canvas cement boat

Discussion in 'Boat Design' started by mike palmer, Dec 6, 2020.

?

can make sailboat using canvas cement

  1. no won't work

    4 vote(s)
    100.0%
  2. great idea should work great

    0 vote(s)
    0.0%
  1. mike palmer
    Joined: Dec 2020
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    Location: texas

    mike palmer New Member

    I am thinking about making a small sailboat using canvas cement - do you think this would work?
     
  2. Mr Efficiency
    Joined: Oct 2010
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    Mr Efficiency Senior Member

    What do you mean by "canvas cement", I have never heard of it.
     
  3. bajansailor
    Joined: Oct 2007
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    bajansailor Marine Surveyor

  4. brendan gardam
    Joined: Feb 2020
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    brendan gardam Senior Member

    i think he means canvas impregnated with cement powder. they were like tarps you could pullover a frame and then wet with a hose to make the cement go off. i would think it would be too heavy for a boat.
     
  5. brendan gardam
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    brendan gardam Senior Member

  6. wet feet
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    wet feet Senior Member

  7. gonzo
    Joined: Aug 2002
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    gonzo Senior Member

    The survey is really biased. It is a bad idea, but a floating thing could be built.
     
  8. TANSL
    Joined: Sep 2011
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    TANSL Senior Member

    Cement, reinforced with fiberglass, has been used in construction for years. If the canvas is fiberglass and the cement is applied correctly, the result can be good. Fiberglass, working under tension, has better properties than steel.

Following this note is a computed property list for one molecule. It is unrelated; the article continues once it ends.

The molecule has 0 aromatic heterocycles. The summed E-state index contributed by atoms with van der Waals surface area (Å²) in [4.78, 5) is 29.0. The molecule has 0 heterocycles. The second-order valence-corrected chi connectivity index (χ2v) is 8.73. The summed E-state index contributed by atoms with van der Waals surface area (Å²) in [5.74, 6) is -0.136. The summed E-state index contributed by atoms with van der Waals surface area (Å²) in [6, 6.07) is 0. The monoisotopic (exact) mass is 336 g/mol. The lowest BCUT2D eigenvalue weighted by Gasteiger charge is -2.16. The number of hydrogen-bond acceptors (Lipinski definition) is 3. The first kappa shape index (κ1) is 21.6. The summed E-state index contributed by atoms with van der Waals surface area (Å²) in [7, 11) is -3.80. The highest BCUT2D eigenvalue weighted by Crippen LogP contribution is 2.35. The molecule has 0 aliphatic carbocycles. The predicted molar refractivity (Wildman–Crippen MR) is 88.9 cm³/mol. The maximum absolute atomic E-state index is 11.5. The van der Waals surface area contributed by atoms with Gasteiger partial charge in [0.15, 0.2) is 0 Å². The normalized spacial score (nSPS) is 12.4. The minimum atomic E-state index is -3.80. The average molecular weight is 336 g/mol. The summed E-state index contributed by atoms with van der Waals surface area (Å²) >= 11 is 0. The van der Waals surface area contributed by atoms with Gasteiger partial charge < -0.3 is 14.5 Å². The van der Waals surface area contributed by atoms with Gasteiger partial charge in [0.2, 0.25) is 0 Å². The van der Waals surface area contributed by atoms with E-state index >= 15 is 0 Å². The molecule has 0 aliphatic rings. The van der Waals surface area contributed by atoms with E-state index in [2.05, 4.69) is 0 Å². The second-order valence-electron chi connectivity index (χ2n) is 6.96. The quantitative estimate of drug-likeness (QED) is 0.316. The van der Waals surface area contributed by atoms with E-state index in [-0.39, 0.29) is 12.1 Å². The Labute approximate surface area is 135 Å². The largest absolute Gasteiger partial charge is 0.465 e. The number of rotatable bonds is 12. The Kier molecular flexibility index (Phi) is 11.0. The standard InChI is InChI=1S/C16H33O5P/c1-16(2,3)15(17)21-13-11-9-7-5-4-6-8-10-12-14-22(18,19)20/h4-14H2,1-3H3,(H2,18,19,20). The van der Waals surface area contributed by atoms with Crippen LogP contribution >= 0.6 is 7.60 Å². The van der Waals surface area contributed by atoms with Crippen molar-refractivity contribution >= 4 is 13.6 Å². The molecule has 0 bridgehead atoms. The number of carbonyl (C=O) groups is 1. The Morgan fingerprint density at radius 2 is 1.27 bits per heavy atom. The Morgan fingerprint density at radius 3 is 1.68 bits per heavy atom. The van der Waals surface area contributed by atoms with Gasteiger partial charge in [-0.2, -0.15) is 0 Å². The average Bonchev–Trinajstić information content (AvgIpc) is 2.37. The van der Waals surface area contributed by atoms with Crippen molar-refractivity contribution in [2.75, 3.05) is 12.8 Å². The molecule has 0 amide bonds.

9. Squidly-Diddly
    Joined: Sep 2007
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    Squidly-Diddly Senior Member

    Not very well. I'm guessing those "tents" rely on wicking to keep most of the water that seeps through draining downwards to create an illusion of a water-proof roof. If you leave a boat in the water it better be well painted and how long is that paint gonna stick? I'd try a small barge, floating dock, etc first. Maybe use some of this stuff. AMICO - Stay-FormĀ® Concrete Forming System https://amicoglobal.com/stayform-concrete-forming/
     
  10. Ilan Voyager
    Joined: May 2004
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    Location: Cancun Mexico

    Ilan Voyager Senior Member

    Fiber in different ways (strands, canvas, in a lot of materials from linen to steel cloth passing by bamboo and fiberglass) with cement is an old idea. That may work when the stresses are moderate and the composite is not in the water. Cement is not very waterproof so in a lot of applications like roofs you have to add waterproofing chemicals. It's not a good glue so in a lot of applications you have to add a glue like polyvinyles, water based epoxies et some even more strange chemicals. It's extremely alcaline so it's able to destroy a lot of materials.